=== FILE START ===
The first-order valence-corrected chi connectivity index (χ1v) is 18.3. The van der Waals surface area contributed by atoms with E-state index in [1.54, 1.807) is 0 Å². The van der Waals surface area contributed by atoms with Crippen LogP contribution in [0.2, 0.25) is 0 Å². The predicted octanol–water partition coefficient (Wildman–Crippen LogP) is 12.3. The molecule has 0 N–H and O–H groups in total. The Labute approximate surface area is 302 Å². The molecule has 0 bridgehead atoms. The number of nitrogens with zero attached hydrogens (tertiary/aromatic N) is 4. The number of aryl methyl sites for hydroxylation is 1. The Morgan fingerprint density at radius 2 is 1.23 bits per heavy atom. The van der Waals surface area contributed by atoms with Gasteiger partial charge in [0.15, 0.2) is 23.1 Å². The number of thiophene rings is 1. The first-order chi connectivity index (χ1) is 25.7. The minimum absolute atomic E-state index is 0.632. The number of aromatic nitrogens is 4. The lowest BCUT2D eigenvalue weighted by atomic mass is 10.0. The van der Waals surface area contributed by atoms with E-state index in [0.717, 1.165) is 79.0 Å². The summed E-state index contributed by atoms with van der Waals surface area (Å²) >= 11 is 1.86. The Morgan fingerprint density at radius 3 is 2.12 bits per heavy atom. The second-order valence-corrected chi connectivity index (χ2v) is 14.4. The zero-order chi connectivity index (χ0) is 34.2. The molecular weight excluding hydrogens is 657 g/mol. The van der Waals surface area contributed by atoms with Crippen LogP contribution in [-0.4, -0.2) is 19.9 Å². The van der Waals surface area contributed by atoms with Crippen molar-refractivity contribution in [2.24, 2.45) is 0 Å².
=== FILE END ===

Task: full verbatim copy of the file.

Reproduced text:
The first-order valence-corrected chi connectivity index (χ1v) is 18.3. The van der Waals surface area contributed by atoms with E-state index in [1.54, 1.807) is 0 Å². The van der Waals surface area contributed by atoms with Crippen LogP contribution in [0.2, 0.25) is 0 Å². The predicted octanol–water partition coefficient (Wildman–Crippen LogP) is 12.3. The molecule has 0 N–H and O–H groups in total. The Labute approximate surface area is 302 Å². The molecule has 0 bridgehead atoms. The number of nitrogens with zero attached hydrogens (tertiary/aromatic N) is 4. The number of aryl methyl sites for hydroxylation is 1. The Morgan fingerprint density at radius 2 is 1.23 bits per heavy atom. The van der Waals surface area contributed by atoms with Gasteiger partial charge in [0.15, 0.2) is 23.1 Å². The number of thiophene rings is 1. The first-order chi connectivity index (χ1) is 25.7. The minimum absolute atomic E-state index is 0.632. The number of aromatic nitrogens is 4. The lowest BCUT2D eigenvalue weighted by atomic mass is 10.0. The van der Waals surface area contributed by atoms with E-state index in [0.717, 1.165) is 79.0 Å². The summed E-state index contributed by atoms with van der Waals surface area (Å²) >= 11 is 1.86. The Morgan fingerprint density at radius 3 is 2.12 bits per heavy atom. The second-order valence-corrected chi connectivity index (χ2v) is 14.4. The zero-order chi connectivity index (χ0) is 34.2. The molecular weight excluding hydrogens is 657 g/mol. The van der Waals surface area contributed by atoms with Crippen LogP contribution in [-0.4, -0.2) is 19.9 Å². The van der Waals surface area contributed by atoms with Crippen molar-refractivity contribution in [2.24, 2.45) is 0 Å².